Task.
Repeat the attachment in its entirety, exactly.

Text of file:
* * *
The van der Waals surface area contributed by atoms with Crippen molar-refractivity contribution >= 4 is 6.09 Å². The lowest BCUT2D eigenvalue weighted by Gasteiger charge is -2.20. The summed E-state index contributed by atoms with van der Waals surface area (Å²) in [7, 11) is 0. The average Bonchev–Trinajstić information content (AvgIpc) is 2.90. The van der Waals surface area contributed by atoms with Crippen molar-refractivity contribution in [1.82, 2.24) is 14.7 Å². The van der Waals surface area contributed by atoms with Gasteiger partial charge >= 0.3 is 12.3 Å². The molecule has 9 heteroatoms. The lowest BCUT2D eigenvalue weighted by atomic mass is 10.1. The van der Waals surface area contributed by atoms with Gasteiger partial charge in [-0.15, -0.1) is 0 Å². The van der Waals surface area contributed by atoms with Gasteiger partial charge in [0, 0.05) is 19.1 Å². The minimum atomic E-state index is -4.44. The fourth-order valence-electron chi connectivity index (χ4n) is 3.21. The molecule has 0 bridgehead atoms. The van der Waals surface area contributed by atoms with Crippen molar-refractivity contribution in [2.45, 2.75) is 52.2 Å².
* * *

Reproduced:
The van der Waals surface area contributed by atoms with Crippen molar-refractivity contribution >= 4 is 6.09 Å². The lowest BCUT2D eigenvalue weighted by Gasteiger charge is -2.20. The summed E-state index contributed by atoms with van der Waals surface area (Å²) in [7, 11) is 0. The average Bonchev–Trinajstić information content (AvgIpc) is 2.90. The van der Waals surface area contributed by atoms with Crippen molar-refractivity contribution in [1.82, 2.24) is 14.7 Å². The van der Waals surface area contributed by atoms with Gasteiger partial charge >= 0.3 is 12.3 Å². The molecule has 9 heteroatoms. The lowest BCUT2D eigenvalue weighted by atomic mass is 10.1. The van der Waals surface area contributed by atoms with Gasteiger partial charge in [-0.15, -0.1) is 0 Å². The van der Waals surface area contributed by atoms with Gasteiger partial charge in [0, 0.05) is 19.1 Å². The minimum atomic E-state index is -4.44. The fourth-order valence-electron chi connectivity index (χ4n) is 3.21. The molecule has 0 bridgehead atoms. The van der Waals surface area contributed by atoms with Crippen molar-refractivity contribution in [2.45, 2.75) is 52.2 Å².